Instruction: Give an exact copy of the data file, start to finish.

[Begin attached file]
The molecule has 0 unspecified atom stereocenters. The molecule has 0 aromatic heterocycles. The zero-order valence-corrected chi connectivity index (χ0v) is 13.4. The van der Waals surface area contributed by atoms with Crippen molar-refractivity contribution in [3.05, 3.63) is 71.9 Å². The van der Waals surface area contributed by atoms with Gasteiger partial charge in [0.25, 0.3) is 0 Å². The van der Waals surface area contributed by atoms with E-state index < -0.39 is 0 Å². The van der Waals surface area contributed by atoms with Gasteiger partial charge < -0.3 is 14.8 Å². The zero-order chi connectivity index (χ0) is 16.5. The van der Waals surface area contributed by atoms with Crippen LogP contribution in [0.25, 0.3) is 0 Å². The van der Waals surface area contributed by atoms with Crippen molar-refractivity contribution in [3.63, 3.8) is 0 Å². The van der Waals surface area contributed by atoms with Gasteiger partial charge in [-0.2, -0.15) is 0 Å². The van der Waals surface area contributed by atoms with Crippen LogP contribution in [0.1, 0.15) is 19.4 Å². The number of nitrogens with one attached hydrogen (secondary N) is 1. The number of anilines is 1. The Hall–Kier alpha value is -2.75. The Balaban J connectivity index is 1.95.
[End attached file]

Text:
The molecule has 0 unspecified atom stereocenters. The molecule has 0 aromatic heterocycles. The zero-order valence-corrected chi connectivity index (χ0v) is 13.4. The van der Waals surface area contributed by atoms with Crippen molar-refractivity contribution in [3.05, 3.63) is 71.9 Å². The van der Waals surface area contributed by atoms with Gasteiger partial charge in [0.25, 0.3) is 0 Å². The van der Waals surface area contributed by atoms with E-state index < -0.39 is 0 Å². The van der Waals surface area contributed by atoms with Gasteiger partial charge < -0.3 is 14.8 Å². The zero-order chi connectivity index (χ0) is 16.5. The van der Waals surface area contributed by atoms with Crippen LogP contribution in [0.25, 0.3) is 0 Å². The van der Waals surface area contributed by atoms with Crippen molar-refractivity contribution in [3.63, 3.8) is 0 Å². The van der Waals surface area contributed by atoms with Gasteiger partial charge in [-0.2, -0.15) is 0 Å². The van der Waals surface area contributed by atoms with Crippen LogP contribution in [0.1, 0.15) is 19.4 Å². The number of nitrogens with one attached hydrogen (secondary N) is 1. The number of anilines is 1. The Hall–Kier alpha value is -2.75. The Balaban J connectivity index is 1.95.